Navigating the Space Between Brilliance and Madness: A Counter-Narrative of Psychic Diversity

Sascha Altman DuBrul
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I’ll tell you a secret, Mad in America: before I ever get up and give a big talk like this I close my eyes and imagine that all my friends are there standing next to me. I take a deep breath and try to feel my connection to the larger movements for change I’m a part of. I think about all the people reading MIA looking for alternatives to the biopsychiatric paradigm and all the people who feel connected to The Icarus Project because it speaks to something deep inside of them that they’re not getting from the mainstream medical establishment. Then when I’m on stage I just tune to that frequency that’s way bigger than me, the same place I try to tune when I meditate, where I’m talking to the future from the past, smack in the middle of the present. I’m having a larger conversation with a whole bunch of people at once, unconstricted by time and space.

The hilarious thing to me about this TEDx talk is that I’m standing on the same stage where I played a Jet in West Side Story in 1986! It’s at my old elementary school! The neighborhood West Side Story took place in was torn down by Robert Moses in the late 50s to build Lincoln Center. It has actually been about the same amount of time between the days of West Side Story — when I was a 6th grader singing “When Yr a Jet” on stage with my little pip-squeak classmates — and now, in 2013, as I’m standing on the same stage as a 38 year old man talking about revisioning the mental health paradigm.

Sometimes we really have to dig beneath the surface of situations to see how we’ve ended up where we are, and where we might want to be going.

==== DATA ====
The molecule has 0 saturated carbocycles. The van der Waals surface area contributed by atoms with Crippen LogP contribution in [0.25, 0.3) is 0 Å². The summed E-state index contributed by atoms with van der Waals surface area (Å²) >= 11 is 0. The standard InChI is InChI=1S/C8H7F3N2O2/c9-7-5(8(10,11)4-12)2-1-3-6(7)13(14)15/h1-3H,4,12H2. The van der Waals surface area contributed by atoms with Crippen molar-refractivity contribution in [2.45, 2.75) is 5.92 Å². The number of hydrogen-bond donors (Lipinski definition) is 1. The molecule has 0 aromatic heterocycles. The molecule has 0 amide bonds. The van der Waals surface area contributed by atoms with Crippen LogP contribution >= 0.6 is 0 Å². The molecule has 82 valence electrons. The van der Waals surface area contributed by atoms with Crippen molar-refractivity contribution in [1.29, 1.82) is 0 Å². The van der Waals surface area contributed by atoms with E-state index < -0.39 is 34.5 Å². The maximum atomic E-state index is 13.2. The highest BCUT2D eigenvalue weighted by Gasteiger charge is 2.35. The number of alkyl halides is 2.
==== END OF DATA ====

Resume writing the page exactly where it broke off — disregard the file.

So many people who are affected by the mental health system in North America today have no idea how much the rise of the DSM and biopsychiatry has to do with the Reagan era and neoliberal economic policies that reshaped the whole language and culture of mental health. It’s like a bulldozed neighborhood with shiny new buildings, after a while people forget how they got there and they just seem “normal.” If we want to change the future we have to understand the past.

It was an awesome experience to give a TEDx Talk at my old school, because, frankly, it was an acknowledgement by an elite institution that I’ve done something in my life worth listening to. I hope you appreciate my talk and share it with others. It’s a real honor to step into the light and play the role of the dandelion with the deep tap roots, reaching for the sky . . .

 

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Of further interest:
Sascha DuBrul at the 2012 Esalen Institute gathering of mental health activists.

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